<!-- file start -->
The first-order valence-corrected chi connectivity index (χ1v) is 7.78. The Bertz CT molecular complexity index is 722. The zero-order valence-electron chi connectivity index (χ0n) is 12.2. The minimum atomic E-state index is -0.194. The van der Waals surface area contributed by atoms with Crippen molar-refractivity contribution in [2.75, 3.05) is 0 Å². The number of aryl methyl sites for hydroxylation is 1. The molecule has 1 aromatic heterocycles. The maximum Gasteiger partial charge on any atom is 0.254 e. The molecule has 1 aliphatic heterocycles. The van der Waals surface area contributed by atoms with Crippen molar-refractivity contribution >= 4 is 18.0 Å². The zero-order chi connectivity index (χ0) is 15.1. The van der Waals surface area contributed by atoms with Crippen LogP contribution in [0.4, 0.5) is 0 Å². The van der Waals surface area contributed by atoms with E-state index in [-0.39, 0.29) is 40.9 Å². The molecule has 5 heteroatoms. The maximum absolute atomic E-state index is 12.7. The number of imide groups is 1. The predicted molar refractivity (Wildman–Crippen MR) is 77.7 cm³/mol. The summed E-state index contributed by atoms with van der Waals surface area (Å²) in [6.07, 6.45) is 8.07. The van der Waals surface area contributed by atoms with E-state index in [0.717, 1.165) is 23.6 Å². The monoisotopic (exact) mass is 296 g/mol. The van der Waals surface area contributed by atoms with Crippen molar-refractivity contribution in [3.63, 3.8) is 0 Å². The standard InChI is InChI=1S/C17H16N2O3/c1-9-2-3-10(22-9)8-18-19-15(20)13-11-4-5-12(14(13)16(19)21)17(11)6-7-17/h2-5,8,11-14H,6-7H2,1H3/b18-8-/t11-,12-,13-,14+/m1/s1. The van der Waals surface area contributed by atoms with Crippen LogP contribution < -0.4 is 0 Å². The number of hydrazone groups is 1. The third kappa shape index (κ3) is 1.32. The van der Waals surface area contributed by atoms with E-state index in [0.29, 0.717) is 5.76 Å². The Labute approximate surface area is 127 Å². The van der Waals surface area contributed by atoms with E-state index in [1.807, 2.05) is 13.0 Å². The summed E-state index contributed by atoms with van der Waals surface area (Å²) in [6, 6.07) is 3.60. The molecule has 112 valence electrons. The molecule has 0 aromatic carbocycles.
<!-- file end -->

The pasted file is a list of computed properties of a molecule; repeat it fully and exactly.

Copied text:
The first-order valence-corrected chi connectivity index (χ1v) is 7.78. The Bertz CT molecular complexity index is 722. The zero-order valence-electron chi connectivity index (χ0n) is 12.2. The minimum atomic E-state index is -0.194. The van der Waals surface area contributed by atoms with Crippen molar-refractivity contribution in [2.75, 3.05) is 0 Å². The number of aryl methyl sites for hydroxylation is 1. The molecule has 1 aromatic heterocycles. The maximum Gasteiger partial charge on any atom is 0.254 e. The molecule has 1 aliphatic heterocycles. The van der Waals surface area contributed by atoms with Crippen molar-refractivity contribution >= 4 is 18.0 Å². The zero-order chi connectivity index (χ0) is 15.1. The van der Waals surface area contributed by atoms with Crippen LogP contribution in [0.4, 0.5) is 0 Å². The van der Waals surface area contributed by atoms with E-state index in [-0.39, 0.29) is 40.9 Å². The molecule has 5 heteroatoms. The maximum absolute atomic E-state index is 12.7. The number of imide groups is 1. The predicted molar refractivity (Wildman–Crippen MR) is 77.7 cm³/mol. The summed E-state index contributed by atoms with van der Waals surface area (Å²) in [6.07, 6.45) is 8.07. The van der Waals surface area contributed by atoms with E-state index in [0.717, 1.165) is 23.6 Å². The monoisotopic (exact) mass is 296 g/mol. The van der Waals surface area contributed by atoms with Crippen molar-refractivity contribution in [3.63, 3.8) is 0 Å². The standard InChI is InChI=1S/C17H16N2O3/c1-9-2-3-10(22-9)8-18-19-15(20)13-11-4-5-12(14(13)16(19)21)17(11)6-7-17/h2-5,8,11-14H,6-7H2,1H3/b18-8-/t11-,12-,13-,14+/m1/s1. The van der Waals surface area contributed by atoms with Crippen LogP contribution < -0.4 is 0 Å². The number of hydrazone groups is 1. The third kappa shape index (κ3) is 1.32. The van der Waals surface area contributed by atoms with E-state index in [0.29, 0.717) is 5.76 Å². The Labute approximate surface area is 127 Å². The van der Waals surface area contributed by atoms with E-state index in [1.807, 2.05) is 13.0 Å². The summed E-state index contributed by atoms with van der Waals surface area (Å²) in [6, 6.07) is 3.60. The molecule has 112 valence electrons. The molecule has 0 aromatic carbocycles.